Monet in Mind – Roger Lanyon

Posted: 17th May 2021

Humber Museums Partnership - Monet in Mind – Roger Lanyon

b.1918 – d.1964
Dry Grass 1959
Oil on canvas
Peter Lanyon’s preferred subject matter was nature and the elements.
His abstract paintings capture the essence of the St Ives landscape where Lanyon was part of a community of artists.
The energy he drew from the Cornish landscape is conveyed in Dry Grass.
The great slashing strokes of paint suggest wind-blown grass at the top of high cliffs. The power of the sea is evoked by the frothy white area of freely applied paint.
Lanyon took up gliding to gain a unique view of the landscape. Tragically he died aged 46 following a gliding accident.

Samuel Courtauld, the founder of The Courtauld, wrote poetry about the artworks in his collection. Following in his footsteps many years later, young people aged 16-25 from The Warren Youth Project in Hull, were inspired to compose their own creative writing.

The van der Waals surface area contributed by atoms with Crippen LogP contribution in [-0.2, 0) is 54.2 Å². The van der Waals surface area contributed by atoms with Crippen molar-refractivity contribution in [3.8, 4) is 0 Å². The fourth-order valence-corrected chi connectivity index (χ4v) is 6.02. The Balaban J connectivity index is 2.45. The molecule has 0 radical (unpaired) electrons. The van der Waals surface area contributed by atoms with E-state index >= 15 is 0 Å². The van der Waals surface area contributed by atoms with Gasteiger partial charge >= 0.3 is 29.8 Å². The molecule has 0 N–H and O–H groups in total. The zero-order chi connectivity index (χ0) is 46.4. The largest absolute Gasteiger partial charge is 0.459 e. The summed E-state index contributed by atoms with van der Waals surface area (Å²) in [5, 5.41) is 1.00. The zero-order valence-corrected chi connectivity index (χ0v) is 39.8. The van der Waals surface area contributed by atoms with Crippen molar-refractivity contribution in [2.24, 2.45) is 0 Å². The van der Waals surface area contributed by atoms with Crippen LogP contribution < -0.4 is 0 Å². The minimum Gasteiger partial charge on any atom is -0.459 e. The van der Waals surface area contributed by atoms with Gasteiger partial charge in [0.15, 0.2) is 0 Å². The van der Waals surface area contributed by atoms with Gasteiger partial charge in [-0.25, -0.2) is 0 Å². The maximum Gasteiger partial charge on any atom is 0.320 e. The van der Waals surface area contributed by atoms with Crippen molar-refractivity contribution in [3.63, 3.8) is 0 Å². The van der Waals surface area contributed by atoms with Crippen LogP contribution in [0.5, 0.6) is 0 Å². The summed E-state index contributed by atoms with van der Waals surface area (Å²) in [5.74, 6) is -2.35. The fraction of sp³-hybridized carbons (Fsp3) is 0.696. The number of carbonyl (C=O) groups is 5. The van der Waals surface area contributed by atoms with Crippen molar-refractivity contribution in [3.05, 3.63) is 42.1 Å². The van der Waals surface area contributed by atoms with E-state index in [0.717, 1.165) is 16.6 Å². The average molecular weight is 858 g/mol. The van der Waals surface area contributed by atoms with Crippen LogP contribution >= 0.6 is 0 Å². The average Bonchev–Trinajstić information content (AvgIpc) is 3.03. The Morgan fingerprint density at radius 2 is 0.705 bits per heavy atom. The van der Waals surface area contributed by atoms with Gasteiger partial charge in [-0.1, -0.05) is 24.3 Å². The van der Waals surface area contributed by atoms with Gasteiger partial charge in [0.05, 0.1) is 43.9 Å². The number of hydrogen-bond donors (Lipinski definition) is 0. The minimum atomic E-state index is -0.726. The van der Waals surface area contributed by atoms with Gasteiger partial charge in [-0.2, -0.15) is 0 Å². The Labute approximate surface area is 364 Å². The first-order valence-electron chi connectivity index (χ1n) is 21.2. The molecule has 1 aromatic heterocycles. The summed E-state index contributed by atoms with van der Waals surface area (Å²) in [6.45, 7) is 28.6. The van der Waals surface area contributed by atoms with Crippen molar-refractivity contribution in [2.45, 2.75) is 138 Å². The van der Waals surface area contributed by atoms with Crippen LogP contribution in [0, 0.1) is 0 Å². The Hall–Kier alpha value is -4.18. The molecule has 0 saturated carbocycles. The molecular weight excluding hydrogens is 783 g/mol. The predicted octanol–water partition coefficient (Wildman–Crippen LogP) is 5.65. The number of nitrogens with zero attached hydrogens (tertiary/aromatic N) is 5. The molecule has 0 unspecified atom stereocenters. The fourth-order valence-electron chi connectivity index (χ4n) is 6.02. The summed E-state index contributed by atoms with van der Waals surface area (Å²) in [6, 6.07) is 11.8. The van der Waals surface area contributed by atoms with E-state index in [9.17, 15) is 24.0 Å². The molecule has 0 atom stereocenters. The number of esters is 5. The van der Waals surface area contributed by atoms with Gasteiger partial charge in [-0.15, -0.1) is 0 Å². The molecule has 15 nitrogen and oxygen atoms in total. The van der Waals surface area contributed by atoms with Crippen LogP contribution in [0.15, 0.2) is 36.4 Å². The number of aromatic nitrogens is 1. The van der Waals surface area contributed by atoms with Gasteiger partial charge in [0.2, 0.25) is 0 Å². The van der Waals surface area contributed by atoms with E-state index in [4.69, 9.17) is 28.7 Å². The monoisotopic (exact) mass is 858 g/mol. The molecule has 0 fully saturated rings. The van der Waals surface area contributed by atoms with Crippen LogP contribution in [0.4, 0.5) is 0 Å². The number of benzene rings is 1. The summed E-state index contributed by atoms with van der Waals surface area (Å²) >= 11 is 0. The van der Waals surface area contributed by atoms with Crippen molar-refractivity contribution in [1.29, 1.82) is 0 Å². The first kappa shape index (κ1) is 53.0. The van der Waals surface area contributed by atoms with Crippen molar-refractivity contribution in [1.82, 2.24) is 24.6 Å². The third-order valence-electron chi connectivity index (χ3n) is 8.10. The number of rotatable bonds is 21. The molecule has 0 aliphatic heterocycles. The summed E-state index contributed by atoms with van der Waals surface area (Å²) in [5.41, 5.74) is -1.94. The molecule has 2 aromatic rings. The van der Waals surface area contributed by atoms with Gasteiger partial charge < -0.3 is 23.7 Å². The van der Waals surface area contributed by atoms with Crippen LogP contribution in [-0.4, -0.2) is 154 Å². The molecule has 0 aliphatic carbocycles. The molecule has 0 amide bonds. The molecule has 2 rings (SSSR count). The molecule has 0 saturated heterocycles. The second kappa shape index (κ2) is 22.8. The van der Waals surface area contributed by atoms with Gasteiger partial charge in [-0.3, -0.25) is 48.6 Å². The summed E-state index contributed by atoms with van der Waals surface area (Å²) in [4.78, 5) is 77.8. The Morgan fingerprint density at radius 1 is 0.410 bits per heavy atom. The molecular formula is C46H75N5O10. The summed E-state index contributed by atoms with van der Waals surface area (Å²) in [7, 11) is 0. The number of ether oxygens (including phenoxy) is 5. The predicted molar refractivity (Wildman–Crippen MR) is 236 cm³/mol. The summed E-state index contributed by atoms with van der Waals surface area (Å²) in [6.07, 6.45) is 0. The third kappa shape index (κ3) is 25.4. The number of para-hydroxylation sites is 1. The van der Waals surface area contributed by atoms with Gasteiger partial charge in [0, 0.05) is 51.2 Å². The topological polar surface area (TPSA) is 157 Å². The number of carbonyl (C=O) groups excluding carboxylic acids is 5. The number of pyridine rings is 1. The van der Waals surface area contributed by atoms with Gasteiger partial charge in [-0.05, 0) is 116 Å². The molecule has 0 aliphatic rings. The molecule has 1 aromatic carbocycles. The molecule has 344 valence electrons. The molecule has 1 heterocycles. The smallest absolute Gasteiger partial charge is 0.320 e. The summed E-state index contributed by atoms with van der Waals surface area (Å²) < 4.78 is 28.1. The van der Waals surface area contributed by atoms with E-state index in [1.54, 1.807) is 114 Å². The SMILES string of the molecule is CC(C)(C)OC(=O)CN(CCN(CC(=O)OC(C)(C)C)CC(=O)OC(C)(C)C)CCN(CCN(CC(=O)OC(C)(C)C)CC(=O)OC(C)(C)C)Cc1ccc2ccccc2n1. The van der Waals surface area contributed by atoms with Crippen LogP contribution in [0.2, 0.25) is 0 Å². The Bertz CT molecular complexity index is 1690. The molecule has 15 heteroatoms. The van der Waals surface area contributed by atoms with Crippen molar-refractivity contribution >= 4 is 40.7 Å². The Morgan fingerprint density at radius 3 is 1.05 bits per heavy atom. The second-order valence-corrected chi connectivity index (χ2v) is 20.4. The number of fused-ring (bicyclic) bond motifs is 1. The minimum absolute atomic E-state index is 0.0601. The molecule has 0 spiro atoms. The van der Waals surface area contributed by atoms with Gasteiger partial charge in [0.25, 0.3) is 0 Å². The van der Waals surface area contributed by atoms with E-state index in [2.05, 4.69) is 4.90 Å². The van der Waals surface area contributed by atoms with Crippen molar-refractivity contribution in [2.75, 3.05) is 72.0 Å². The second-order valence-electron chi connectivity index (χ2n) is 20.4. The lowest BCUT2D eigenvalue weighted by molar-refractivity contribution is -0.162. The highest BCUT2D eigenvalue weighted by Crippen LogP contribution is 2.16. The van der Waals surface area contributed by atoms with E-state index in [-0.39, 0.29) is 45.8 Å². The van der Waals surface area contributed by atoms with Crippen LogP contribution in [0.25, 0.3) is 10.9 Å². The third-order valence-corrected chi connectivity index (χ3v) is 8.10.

“Based on Dry Grass 1959”
I’m on my knees. The white sun with bleaching eyes weighs heavy below. The white wave with salting tongue drags down above. I’m on my knees. The dry grass scratches and scrambles at my skin, and it is begging too. Let there be rain. Let there be rain.

By Sarah Magaharan

“Does Dry Grass Grow?”

Based on ‘Dry Grass’, 1959
Does dry grass grow?
Can wet trees die?

Does dry paint run?
Can wet walls stick?

Does dry hair crack?
Can wet lips split?

Does dry mean good?
Can wet be bad?

Does dry hate water?
Can wet say sorry?

Does dry make peace?
Can wet stay friends?

Does dry make us warm?
Can wet keep us clean?

By Andrew Gooch